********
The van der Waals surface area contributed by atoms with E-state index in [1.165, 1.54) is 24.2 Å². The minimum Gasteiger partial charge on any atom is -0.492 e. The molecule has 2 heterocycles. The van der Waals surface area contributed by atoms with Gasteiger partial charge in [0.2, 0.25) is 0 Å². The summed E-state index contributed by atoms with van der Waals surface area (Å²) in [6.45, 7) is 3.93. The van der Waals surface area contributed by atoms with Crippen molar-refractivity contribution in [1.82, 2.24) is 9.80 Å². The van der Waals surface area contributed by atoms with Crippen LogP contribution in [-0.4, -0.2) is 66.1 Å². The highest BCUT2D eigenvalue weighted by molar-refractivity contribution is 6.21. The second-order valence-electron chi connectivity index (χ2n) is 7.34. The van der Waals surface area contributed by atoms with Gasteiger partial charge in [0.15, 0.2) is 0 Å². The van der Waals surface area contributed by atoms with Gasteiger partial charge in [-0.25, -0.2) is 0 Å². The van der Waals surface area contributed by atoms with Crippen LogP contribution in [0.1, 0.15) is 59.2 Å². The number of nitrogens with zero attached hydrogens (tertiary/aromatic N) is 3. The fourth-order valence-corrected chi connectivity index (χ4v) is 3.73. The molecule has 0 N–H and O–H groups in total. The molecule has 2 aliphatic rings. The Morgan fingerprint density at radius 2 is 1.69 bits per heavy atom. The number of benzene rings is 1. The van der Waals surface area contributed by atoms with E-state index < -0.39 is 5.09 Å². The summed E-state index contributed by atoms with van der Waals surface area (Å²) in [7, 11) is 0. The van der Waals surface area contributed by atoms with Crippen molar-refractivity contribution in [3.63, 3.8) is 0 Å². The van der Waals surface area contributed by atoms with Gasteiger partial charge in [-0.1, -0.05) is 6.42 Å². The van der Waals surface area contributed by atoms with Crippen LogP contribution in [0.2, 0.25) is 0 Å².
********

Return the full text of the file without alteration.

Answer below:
The van der Waals surface area contributed by atoms with E-state index in [1.165, 1.54) is 24.2 Å². The minimum Gasteiger partial charge on any atom is -0.492 e. The molecule has 2 heterocycles. The van der Waals surface area contributed by atoms with Gasteiger partial charge in [0.2, 0.25) is 0 Å². The summed E-state index contributed by atoms with van der Waals surface area (Å²) in [6.45, 7) is 3.93. The van der Waals surface area contributed by atoms with Crippen molar-refractivity contribution in [1.82, 2.24) is 9.80 Å². The van der Waals surface area contributed by atoms with Crippen LogP contribution in [-0.4, -0.2) is 66.1 Å². The highest BCUT2D eigenvalue weighted by molar-refractivity contribution is 6.21. The second-order valence-electron chi connectivity index (χ2n) is 7.34. The van der Waals surface area contributed by atoms with Gasteiger partial charge in [0.15, 0.2) is 0 Å². The van der Waals surface area contributed by atoms with Gasteiger partial charge in [-0.25, -0.2) is 0 Å². The van der Waals surface area contributed by atoms with Crippen LogP contribution in [0.1, 0.15) is 59.2 Å². The number of nitrogens with zero attached hydrogens (tertiary/aromatic N) is 3. The fourth-order valence-corrected chi connectivity index (χ4v) is 3.73. The molecule has 0 N–H and O–H groups in total. The molecule has 2 aliphatic rings. The Morgan fingerprint density at radius 2 is 1.69 bits per heavy atom. The number of benzene rings is 1. The van der Waals surface area contributed by atoms with E-state index < -0.39 is 5.09 Å². The summed E-state index contributed by atoms with van der Waals surface area (Å²) in [7, 11) is 0. The van der Waals surface area contributed by atoms with Crippen molar-refractivity contribution in [3.63, 3.8) is 0 Å². The van der Waals surface area contributed by atoms with Gasteiger partial charge in [-0.1, -0.05) is 6.42 Å². The van der Waals surface area contributed by atoms with Crippen LogP contribution in [0.2, 0.25) is 0 Å².